Fair exchange

Following her comments here, reader and local history enthusiast Ann Cross recently accepted my invitation to write about her family history at the Royal Exchange pub in Walsall Wood.  When I suggested that she might like to write up her work, I could tell that Ann had a great story to tell, and would tell it very well indeed. I wasn’t disappointed, and the first instalment was incredibly popular with readers of the blog.

I now have great  pleasure in presenting the second part of Ann’s story, which, just like the first, is a real gem. I thank Ann for her wonderful work, and will hereby declare that if she would like to write any further material, I’d be most privileged to publish it here.

The best thing about curating this odd little site is the range of great writers who’ve contributed to it; David Evans, Peter Cutler, Andy Dennis, Ann Cross and others make curating this blog a constant pleasure. Long may it continue.

Ann wrote:

The 1901 census shows William Cross at the Royal Exchange as publican assisted by two cousins, Jennie Jackson housekeeper and Florrie Jackson barmaid, and Alice Painter, already mentioned by staffordshirebred.

In the 1911 census he is calling himself a licensed victualler, assisted by Florrie Jackson and a second cousin, Florrie Griffiths.  Alice Painter is not listed, she must have moved on by then.

On May 13th 1915 when he was 37 years old Grandfather Cross married Mary Emily Williams at St Pauls Church in Walsall.  She was almost 25. At the time she was a live-in barmaid at the Freemasons Arms in Park Street Walsall.  The 1911 census shows Thomas Watson as the licensed victualler, his wife Elizabeth, two sons and two workers, Lizzie Kensington a domestic and Emily Williams a barmaid.

Mary Emily Williams outside the Freemasons Arms. Does anyone have any more information about the lost Walsall alehouse? Picture kindly supplied by Ann Cross.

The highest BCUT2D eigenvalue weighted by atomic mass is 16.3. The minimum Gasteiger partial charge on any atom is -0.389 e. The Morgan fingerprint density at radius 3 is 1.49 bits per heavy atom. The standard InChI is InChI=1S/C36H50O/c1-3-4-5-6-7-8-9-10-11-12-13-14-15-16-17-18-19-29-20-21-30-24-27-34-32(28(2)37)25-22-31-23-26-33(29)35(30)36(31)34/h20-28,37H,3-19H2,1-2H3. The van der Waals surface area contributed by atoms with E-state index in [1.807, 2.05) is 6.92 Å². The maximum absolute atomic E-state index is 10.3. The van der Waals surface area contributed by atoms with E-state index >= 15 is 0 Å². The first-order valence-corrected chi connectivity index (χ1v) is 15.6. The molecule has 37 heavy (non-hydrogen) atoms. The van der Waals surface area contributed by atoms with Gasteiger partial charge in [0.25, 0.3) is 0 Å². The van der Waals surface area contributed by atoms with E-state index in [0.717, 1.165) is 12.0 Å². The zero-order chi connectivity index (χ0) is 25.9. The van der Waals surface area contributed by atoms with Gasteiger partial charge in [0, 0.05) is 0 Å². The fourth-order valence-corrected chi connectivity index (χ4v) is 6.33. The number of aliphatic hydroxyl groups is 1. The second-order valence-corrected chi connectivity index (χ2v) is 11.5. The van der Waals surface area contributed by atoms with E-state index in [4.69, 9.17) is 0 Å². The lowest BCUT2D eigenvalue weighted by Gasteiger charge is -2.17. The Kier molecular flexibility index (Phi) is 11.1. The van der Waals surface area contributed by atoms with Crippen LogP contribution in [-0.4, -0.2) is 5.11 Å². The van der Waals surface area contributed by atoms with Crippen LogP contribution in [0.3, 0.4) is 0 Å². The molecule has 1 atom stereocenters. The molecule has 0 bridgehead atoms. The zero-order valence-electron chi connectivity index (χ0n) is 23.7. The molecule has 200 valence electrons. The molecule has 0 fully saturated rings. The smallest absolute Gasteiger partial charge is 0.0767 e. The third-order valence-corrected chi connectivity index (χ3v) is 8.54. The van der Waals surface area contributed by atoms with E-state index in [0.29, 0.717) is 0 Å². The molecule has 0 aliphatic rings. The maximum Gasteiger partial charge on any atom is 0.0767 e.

My photo shows Mary Emily on the right outside the Freemasons Arms. I still have the silver and leather belt she is wearing.  It used to fit me… I don’t know who the lady on the left is, maybe Elizabeth or Lizzie?

The following year my father was born on 10 th June 1916.  He was their only child, the third William Cross, known as Bill.  He attended the local school and was a choir boy at St Johns church.

My father left school in 1930 when he became 14 (school leaving age didn’t change to 15 until 1947) and went straight to work at G C Dean the Tailor at 32 Digbeth Walsall.  In December 1931 he went to work for Montague Burton Ltd at the Bridge Walsall where he was paid 10 shillings per week, rising to 15 shillings after a three month period.  In the mid thirties  he was promoted to Manager of the branch in Christchurch Hampshire (now Dorset) and that is where he met my mother.

In 1935 Ind Coope and Allsopp merged, having acquired Lichfield Brewery earlier, and in 1936 became the new owners of the Royal Exchange.   My grandfather of course was still the tenant and license holder.

Sadly  Mary Emily died on 26 th March 1939 age 48 and so was not present at the marriage of her son to Gladys Violet Scott in Christchurch Priory on 24 th February 1940.

The war years intervened and my father was not back in Walsall Wood permanently until 1946 although my mother was, having moved there when she became pregnant with me.  Previously she had been in Paisley where my father was stationed before he was moved to Gosport in readiness for D Day.

My brothers were born in 1947 and 1951.

Royal Exchange floor plan, carefully drawn by Ann’s brother. Wonderful. Click for a larger version.

This picture of the Royal Exchange is how we knew it.  The floor plan shows the ground floor layout at that time.  Many thanks to my brother for drawing this.

Times were hard in the years after the war, and my father took a part time job with his old company Montague Burton in the Lichfield branch.

They tried lots of ideas to generate income in the pub; wedding receptions, hot dogs outside in the garden in the summer and chicken suppers by the coach load!  These were held in the Clubroom, there was a piano at the front and a raised platform which made that door unusable so everyone had to use the main entrance.  At the other end was the bar and a window opening onto the garden.  Customers could be served through this with their drinks and bottles of ‘pop’ for the children, with a straw of course.

The car park was large and often there would be two coaches parked there.  Later on the upstairs room was also made available for functions.

The Exchange hasn’t changed much. Wonderful picture featuring a classic motor, too, generously supplied by Ann Cross.

Grandpa Cross died 26 th September 1955 age 78, he had been ill for a number of years and my father had already become the licensee.